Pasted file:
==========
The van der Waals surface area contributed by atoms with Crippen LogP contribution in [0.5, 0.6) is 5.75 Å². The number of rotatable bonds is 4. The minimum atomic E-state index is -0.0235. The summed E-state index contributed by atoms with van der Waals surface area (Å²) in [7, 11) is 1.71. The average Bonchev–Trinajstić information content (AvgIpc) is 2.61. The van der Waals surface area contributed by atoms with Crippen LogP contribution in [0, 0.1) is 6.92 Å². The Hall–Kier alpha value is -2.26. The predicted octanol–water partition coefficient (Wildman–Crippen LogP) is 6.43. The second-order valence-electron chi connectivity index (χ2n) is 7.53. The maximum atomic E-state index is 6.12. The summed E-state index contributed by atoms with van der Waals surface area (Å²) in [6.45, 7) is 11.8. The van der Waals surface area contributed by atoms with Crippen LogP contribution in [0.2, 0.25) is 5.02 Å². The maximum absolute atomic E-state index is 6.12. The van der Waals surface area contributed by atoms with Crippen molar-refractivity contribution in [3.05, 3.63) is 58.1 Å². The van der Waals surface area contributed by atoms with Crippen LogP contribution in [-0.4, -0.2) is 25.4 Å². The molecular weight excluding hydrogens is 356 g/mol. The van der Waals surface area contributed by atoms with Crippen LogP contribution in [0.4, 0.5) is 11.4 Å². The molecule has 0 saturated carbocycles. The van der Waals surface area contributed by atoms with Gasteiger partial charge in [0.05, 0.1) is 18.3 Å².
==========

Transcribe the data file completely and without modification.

The van der Waals surface area contributed by atoms with Crippen LogP contribution in [0.5, 0.6) is 5.75 Å². The number of rotatable bonds is 4. The minimum atomic E-state index is -0.0235. The summed E-state index contributed by atoms with van der Waals surface area (Å²) in [7, 11) is 1.71. The average Bonchev–Trinajstić information content (AvgIpc) is 2.61. The van der Waals surface area contributed by atoms with Crippen LogP contribution in [0, 0.1) is 6.92 Å². The Hall–Kier alpha value is -2.26. The predicted octanol–water partition coefficient (Wildman–Crippen LogP) is 6.43. The second-order valence-electron chi connectivity index (χ2n) is 7.53. The maximum atomic E-state index is 6.12. The summed E-state index contributed by atoms with van der Waals surface area (Å²) in [6.45, 7) is 11.8. The van der Waals surface area contributed by atoms with Crippen LogP contribution in [0.2, 0.25) is 5.02 Å². The maximum absolute atomic E-state index is 6.12. The van der Waals surface area contributed by atoms with Crippen molar-refractivity contribution in [3.05, 3.63) is 58.1 Å². The van der Waals surface area contributed by atoms with Crippen LogP contribution in [-0.4, -0.2) is 25.4 Å². The molecular weight excluding hydrogens is 356 g/mol. The van der Waals surface area contributed by atoms with Crippen LogP contribution in [0.4, 0.5) is 11.4 Å². The molecule has 0 saturated carbocycles. The van der Waals surface area contributed by atoms with Gasteiger partial charge in [0.05, 0.1) is 18.3 Å².